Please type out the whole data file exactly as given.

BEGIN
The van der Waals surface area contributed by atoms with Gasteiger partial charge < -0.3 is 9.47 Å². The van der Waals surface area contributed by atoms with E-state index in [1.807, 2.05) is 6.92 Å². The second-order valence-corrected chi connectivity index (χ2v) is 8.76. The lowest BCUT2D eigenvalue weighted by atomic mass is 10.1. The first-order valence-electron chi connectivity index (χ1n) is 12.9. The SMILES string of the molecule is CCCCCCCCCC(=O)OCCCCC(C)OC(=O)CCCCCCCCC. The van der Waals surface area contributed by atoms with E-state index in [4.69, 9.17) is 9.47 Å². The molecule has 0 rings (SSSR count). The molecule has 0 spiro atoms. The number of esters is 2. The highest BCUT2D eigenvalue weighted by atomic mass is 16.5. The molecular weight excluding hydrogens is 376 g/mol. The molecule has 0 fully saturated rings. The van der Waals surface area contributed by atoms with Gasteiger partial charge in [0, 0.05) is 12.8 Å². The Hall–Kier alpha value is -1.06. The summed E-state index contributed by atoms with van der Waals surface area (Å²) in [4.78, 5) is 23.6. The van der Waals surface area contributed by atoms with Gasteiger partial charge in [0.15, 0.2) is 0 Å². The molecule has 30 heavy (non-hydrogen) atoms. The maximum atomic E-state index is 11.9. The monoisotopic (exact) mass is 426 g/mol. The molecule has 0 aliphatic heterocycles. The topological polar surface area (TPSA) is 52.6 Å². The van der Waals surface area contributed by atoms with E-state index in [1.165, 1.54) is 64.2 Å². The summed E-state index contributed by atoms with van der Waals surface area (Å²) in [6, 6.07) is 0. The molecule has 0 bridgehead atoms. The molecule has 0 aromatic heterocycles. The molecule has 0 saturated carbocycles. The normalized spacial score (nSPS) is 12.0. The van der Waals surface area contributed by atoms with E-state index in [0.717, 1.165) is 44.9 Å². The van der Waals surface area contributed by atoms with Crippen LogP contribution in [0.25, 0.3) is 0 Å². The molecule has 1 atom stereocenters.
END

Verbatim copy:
The van der Waals surface area contributed by atoms with Gasteiger partial charge < -0.3 is 9.47 Å². The van der Waals surface area contributed by atoms with E-state index in [1.807, 2.05) is 6.92 Å². The second-order valence-corrected chi connectivity index (χ2v) is 8.76. The lowest BCUT2D eigenvalue weighted by atomic mass is 10.1. The first-order valence-electron chi connectivity index (χ1n) is 12.9. The SMILES string of the molecule is CCCCCCCCCC(=O)OCCCCC(C)OC(=O)CCCCCCCCC. The van der Waals surface area contributed by atoms with E-state index in [4.69, 9.17) is 9.47 Å². The molecule has 0 rings (SSSR count). The molecule has 0 spiro atoms. The number of esters is 2. The highest BCUT2D eigenvalue weighted by atomic mass is 16.5. The molecular weight excluding hydrogens is 376 g/mol. The molecule has 0 fully saturated rings. The van der Waals surface area contributed by atoms with Gasteiger partial charge in [0, 0.05) is 12.8 Å². The Hall–Kier alpha value is -1.06. The summed E-state index contributed by atoms with van der Waals surface area (Å²) in [4.78, 5) is 23.6. The van der Waals surface area contributed by atoms with Gasteiger partial charge in [0.15, 0.2) is 0 Å². The molecule has 30 heavy (non-hydrogen) atoms. The maximum atomic E-state index is 11.9. The monoisotopic (exact) mass is 426 g/mol. The molecule has 0 aliphatic heterocycles. The topological polar surface area (TPSA) is 52.6 Å². The van der Waals surface area contributed by atoms with E-state index in [1.165, 1.54) is 64.2 Å². The summed E-state index contributed by atoms with van der Waals surface area (Å²) in [6, 6.07) is 0. The molecule has 0 bridgehead atoms. The molecule has 0 aromatic heterocycles. The molecule has 0 saturated carbocycles. The normalized spacial score (nSPS) is 12.0. The van der Waals surface area contributed by atoms with E-state index in [0.717, 1.165) is 44.9 Å². The van der Waals surface area contributed by atoms with Crippen LogP contribution in [0.25, 0.3) is 0 Å². The molecule has 1 atom stereocenters.